Cheshire Valley Brewing (www.cheshirevalleybrewing.com) — They continue to expand their line of authentic English-style ales — great sessioning ales for Brit pub-hounds.
Black Creek Historic Brewery (www.blackcreekbrewery.ca) — Producers of colonial pioneer-style stouts, porters, and specialty ales. Now contract-brewing their flagship beers, which are available at the LCBO.
Local Craft Beer Venues & Events
Local events last year indicate London’s craft beer culture is coming of age — Forest City Craft Beer Fest at APK Live was a great success and introduced local crafters to the public. Ontario Craft Beer Week, celebrated by local craft beer venues, was larger than ever this year. The list of craft beer exhibitors at the London Wine and Food Show keeps growing. Casks are more common at local pubs. Late summer saw the appearance of London’s first fully dedicated venue to showcase local brewing artisans — Milos’ Craft Beer Emporium. The Great Lakes Tap Invasion at Milos’ (formerly Gigs) was THE craft beer tasting event of the year, and brought praise from even the savvy Toronto bierophiles.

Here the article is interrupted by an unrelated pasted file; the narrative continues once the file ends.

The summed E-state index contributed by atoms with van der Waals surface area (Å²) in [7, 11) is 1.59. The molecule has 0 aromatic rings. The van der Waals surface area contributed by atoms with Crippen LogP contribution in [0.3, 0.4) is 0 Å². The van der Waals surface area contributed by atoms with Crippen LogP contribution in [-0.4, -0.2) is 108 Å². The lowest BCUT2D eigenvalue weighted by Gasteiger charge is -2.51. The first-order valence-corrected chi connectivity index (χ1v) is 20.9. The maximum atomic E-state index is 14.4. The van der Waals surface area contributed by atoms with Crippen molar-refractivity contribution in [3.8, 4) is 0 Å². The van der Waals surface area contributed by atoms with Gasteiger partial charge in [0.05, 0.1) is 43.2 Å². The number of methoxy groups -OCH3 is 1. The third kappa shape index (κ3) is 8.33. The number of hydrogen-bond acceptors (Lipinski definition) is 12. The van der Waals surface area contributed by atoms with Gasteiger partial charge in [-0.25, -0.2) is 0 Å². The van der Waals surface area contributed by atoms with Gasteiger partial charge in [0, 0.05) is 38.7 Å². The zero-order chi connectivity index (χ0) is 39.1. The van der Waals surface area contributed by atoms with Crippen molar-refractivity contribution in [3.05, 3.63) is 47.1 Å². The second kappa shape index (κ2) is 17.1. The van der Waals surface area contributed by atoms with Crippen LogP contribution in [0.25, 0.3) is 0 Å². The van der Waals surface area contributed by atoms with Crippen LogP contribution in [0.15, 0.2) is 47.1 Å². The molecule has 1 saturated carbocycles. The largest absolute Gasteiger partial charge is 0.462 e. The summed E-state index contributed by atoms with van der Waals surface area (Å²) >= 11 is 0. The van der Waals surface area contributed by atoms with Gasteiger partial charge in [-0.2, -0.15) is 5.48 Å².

The Future Looks Bright
There’s talk of a new government breaking the province’s alcohol retail/control monopoly, which could see the artisan brewing industry flourish at a faster pace. Federal tax incentives for small start-up brewers are creating a diversity of local brewers and bringing crafted beer to many localities that haven’t seen fresh locally brewed beer available since EP Taylor consolidated the corporate brewing industry in the ’50s. Freer export laws across provincial borders have local and trans-provincial crafters tapping new domestic markets and expanding their operations. Another trend that will impact and broaden other industries is crafters using locally grown grains and hops. Hop and brewing grain farming is taking off in a big way. The future looks so bright that craft brewers and drinkers gotta wear shades.
Malt Monk’s Tap Handle Pick
Railway City Brewing Honey Elixir — This local (St. Thomas) brewer has scored big points with me on this brew. This is crazy fresh with a bright, floral, citrusy and pleasantly bitter taste, decent balance with the rich pale malts, and a clean, drying, bitter finish. Drinkable APAs don’t get much better than this. Try one when you see it on tap.
The Malt Monk is the alter ego of D.R. Hammond, a passionate supporter of craft beer culture. He invites readers to join in the dialogue at http://maltmonksbeerblog.wordpress.com/